Norfolk Southern (NS), Union Pacific (UP), the Port of Virginia and Hapag-Lloyd are offering shippers a new option to reach West Coast markets, NS reported on June 8.
Hapag-Lloyd now serves the Port of Virginia, the only U.S. East Coast stop for the ocean carrier. Cargo is unloaded at Norfolk International Terminal—the largest of six Port of Virginia terminals—and hauled to Chicago by NS and on to California by UP.
The new service, called OceaNS Bridge Express, was piloted in mid-April with the arrival of the Synergy Antwerp. Nearly 1,000 of the vessel’s containers were moved from Norfolk, Va., via rail to the ports of Los Angeles and Oakland, Calif., according to the Port of Virginia.
Hapag-Lloyd includes the Port as part of its weekly Mediterranean Gulf Coast Express, which employs eight Panamax vessels. The port call rotation is: Livorno – Genoa – Barcelona – Valencia – Veracruz – Altamira – Houston – Port of Virginia – Livorno.
“The current environment has led shippers and carriers to think creatively about moving their goods,” said NS Vice President Intermodal and Automotive Marketing Shawn Tureman, who noted that “[t]ogether, we are providing a sustainable and effective coast-to-coast solution to the challenges shippers currently face at West Coast ports.”
“Union Pacific’s Intermodal network is strategically positioned to provide container shippers an alternative with this overland service to the West Coast,” UP Vice President-Premium, Marketing and Sales Kari Kirchhoefer said. “Our joint service product to Seattle/Oakland/Los Angeles/Long Beach will expedite these transatlantic shipments to consumer markets in the west.”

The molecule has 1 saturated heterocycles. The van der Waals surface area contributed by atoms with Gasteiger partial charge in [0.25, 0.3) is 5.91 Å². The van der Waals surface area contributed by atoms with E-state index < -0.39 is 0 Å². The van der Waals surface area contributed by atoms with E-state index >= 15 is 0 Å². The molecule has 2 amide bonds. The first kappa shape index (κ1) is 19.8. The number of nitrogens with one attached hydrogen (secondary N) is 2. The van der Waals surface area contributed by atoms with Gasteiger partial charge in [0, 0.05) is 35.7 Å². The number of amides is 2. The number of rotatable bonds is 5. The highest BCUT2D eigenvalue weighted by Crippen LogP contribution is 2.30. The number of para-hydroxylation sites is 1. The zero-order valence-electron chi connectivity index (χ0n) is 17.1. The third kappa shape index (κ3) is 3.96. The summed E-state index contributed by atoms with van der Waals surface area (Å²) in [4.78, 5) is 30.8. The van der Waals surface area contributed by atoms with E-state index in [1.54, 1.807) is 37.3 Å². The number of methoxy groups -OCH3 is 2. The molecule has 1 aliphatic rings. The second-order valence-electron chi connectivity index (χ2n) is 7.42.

“This is an innovative decision by one of our long-time customers to take advantage of our efficiency and our rail reach into the Midwest,” Virginia Port Authority CEO and Executive Director Stephen A. Edwards said during the April 26 announcement of the service pilot. “It’s a unique service, but it is indicative of a very challenging trade environment. We welcomed the opportunity to be part of the solution for cargo owners on the West Coast.” He added that the Port of Virginia is “investing $1.3 billion between now and 2025 to create more rail capacity; modernize and renovate two of our berths and convert them to an RMG (rail-mounted gantry) operation; [and] dredge our channels to 55 feet deep and widen them for two-way traffic of ultra-large container vessels.”
In 2021, the Port processed nearly 2 million containers and moved more than 640,000 of those units by rail.
In related developments, Canadian Pacific and Hapag-Lloyd on April 25 reported an additional call, via a seasonal extra loader, at New Brunswick’s Port St. John. This follows their inaugural service call in May 2021.